LOWER EAST SIDE — From comics to culinary histories, dozens of popular books have one unforgettable character in common: the Lower East Side.
The neighborhood's history as an immigrant magnet and later as the site of drug turf wars has sparked an array of literary works, ranging from children's chapter books to detective memoirs.
And there is no better place to read these volumes than the Lower East Side itself, where the cafes and parks of today can deepen a reader's connection to stories that are decades or centuries old, said Sean Ferguson, a librarian at Seward Park Library on East Broadway.
"It certainly makes the setting of what you are reading more immediate," said Ferguson, 43. "It allows you perhaps some freedom for your imagination and it could get you deeper into the characters."
Here's a guide to some of the best Lower East Side and East Village-themed books — and where to read them this summer:
"Lower East Side Story" — a comic book by Roland "Pete" Friedrich (30 pages per issue).
Where to read it: The Green Oasis Community Garden and Gilbert's Sculpture Garden on East Eighth Street between Avenues C and D is location of the squat where Dwight, the protagonist of the comic, lives.
"Lower East Side Story," now in its fourth installment after launching in 2012, follows Dwight thought 25 years of the East Village, as the area evolves from a drug dealer's paradise to a developer's gold mine.
"It is fascinating that a neighborhood can return to such vibrancy after being nearly destroyed by crime and drugs in just 25 or so years," said author and illustrator Roland "Pete" Friedrich, 51, who lived in the neighborhood during the 1970s and '80s.
In the comic, characters including immigrants, native New Yorkers and young students help rebuild the neighborhood from what Friedrich described as a war zone.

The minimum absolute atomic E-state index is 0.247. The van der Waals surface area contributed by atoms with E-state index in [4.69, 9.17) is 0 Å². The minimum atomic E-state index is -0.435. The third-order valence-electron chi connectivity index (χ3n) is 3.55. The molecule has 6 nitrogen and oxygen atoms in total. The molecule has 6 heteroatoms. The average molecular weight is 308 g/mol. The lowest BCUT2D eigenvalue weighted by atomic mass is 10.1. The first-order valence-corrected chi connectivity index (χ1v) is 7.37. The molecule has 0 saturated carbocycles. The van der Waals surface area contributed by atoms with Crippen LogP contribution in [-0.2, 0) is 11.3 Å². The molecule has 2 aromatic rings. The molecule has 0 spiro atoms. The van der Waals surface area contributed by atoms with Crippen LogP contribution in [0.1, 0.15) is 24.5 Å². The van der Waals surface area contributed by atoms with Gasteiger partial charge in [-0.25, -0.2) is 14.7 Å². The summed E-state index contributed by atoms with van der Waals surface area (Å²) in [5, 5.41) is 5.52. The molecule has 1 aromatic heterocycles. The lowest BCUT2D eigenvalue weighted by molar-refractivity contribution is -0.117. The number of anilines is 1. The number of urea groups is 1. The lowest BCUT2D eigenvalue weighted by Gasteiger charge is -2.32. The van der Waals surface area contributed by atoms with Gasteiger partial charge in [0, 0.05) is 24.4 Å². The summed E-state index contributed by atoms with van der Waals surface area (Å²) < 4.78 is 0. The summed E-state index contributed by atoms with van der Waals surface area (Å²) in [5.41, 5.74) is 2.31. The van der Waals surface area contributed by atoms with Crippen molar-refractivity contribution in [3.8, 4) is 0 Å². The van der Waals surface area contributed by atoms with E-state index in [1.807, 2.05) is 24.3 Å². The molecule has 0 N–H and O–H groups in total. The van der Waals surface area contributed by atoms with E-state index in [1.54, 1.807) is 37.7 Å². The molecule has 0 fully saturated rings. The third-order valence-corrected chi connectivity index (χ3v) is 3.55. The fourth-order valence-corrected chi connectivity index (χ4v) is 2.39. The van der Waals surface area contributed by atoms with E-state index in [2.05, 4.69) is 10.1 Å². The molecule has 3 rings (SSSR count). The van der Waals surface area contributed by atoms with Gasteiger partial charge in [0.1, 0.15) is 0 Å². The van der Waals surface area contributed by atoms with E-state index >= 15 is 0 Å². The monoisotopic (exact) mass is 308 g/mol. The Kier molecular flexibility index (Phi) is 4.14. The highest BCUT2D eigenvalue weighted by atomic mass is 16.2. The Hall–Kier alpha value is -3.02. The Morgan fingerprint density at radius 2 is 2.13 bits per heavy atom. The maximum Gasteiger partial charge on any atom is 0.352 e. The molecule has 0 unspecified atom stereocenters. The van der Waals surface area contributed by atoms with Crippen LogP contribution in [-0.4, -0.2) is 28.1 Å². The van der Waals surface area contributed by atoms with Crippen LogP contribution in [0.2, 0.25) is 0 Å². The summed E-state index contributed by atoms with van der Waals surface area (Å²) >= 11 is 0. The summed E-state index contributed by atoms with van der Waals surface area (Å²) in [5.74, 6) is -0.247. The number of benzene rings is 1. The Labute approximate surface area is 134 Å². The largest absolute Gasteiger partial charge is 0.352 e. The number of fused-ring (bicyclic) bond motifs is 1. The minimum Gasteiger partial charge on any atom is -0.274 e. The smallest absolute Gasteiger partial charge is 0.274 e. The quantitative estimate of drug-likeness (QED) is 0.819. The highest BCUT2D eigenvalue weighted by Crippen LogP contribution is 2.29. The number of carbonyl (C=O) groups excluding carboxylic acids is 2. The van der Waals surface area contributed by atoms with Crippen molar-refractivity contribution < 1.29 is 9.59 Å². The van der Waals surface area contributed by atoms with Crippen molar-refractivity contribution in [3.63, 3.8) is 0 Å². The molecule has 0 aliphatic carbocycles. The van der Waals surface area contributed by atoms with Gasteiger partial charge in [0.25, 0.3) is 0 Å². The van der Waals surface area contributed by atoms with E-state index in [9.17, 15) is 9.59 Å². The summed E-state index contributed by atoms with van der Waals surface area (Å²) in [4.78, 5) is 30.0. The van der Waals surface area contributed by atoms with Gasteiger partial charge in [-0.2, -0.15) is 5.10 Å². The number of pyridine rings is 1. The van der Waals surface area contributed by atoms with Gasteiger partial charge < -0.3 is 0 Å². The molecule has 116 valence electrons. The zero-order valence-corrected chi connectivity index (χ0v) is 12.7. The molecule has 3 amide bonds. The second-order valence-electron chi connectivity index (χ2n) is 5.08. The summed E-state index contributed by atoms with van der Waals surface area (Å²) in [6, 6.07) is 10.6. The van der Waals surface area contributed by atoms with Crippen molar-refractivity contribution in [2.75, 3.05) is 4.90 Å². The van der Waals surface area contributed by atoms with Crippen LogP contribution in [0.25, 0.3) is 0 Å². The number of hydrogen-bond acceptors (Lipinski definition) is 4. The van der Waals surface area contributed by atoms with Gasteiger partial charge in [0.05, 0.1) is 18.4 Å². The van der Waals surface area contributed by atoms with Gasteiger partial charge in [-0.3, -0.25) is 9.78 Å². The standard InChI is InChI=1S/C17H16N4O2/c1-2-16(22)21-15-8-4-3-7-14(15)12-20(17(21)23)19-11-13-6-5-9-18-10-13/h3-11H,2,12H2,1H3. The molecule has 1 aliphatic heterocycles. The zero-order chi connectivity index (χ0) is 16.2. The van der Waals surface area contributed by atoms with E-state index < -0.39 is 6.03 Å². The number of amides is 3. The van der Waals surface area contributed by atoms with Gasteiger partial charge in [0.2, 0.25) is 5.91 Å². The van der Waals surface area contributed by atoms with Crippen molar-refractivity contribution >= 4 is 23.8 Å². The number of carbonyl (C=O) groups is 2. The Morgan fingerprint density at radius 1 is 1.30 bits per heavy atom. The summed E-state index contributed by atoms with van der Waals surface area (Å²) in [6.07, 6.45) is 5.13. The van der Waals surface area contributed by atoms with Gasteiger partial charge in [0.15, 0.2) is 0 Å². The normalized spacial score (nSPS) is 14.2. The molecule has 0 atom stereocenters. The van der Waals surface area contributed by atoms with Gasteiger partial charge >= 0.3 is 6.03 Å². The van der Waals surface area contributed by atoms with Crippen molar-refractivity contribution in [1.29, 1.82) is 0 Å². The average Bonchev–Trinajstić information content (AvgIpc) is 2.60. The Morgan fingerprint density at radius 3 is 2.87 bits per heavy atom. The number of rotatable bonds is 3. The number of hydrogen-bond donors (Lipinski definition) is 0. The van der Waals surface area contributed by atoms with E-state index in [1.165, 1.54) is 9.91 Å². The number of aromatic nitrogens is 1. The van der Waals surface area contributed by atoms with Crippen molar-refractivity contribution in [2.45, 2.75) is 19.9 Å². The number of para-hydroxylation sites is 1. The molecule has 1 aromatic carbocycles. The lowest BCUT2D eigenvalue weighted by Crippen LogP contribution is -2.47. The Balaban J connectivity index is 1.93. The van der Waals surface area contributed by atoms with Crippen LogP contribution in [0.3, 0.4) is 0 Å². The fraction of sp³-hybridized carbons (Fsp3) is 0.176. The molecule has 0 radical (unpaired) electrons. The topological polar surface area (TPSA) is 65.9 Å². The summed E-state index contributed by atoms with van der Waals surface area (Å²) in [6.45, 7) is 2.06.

"Bread Givers" — a novel by Anzia Yezierska (336 pages).
Where to read it: The Classic Coffee Shop, 56 Hester St., is the perfect spot to read 1925's "Bread Givers" because it sits on a strip that the book's main character, Sara Smolinsky, describes as a busy marketplace of pushcart peddlers who clog the street.
"Bread Givers" is a neighborhood-must read, according to Ferguson, and is featured in Seward Park Library's recently completed section of Lower East Side-centric books.
The story follows Smolinsky, the daughter of a Jewish immigrant family that is struggling to survive, and it traces her attempts to find a place for herself in America.
"She was a real pioneer in women's rights without really intending to be," said Ferguson, of author Anzia Yezierska, who based the novel on her own life.
The twice-divorced Yezierska grew up on the Lower East Side after emigrating from Poland and lived most of her life unmarried and independent.
"Hannah's Journal" — a children's book by Marissa Moss (56 pages).
Where to read it: The kid-friendly Seward Park at the corner of East Broadway and Canal Street is one of the oldest playgrounds in the country and could have been a play space for a young girl like the book's fictional child writer Hannah.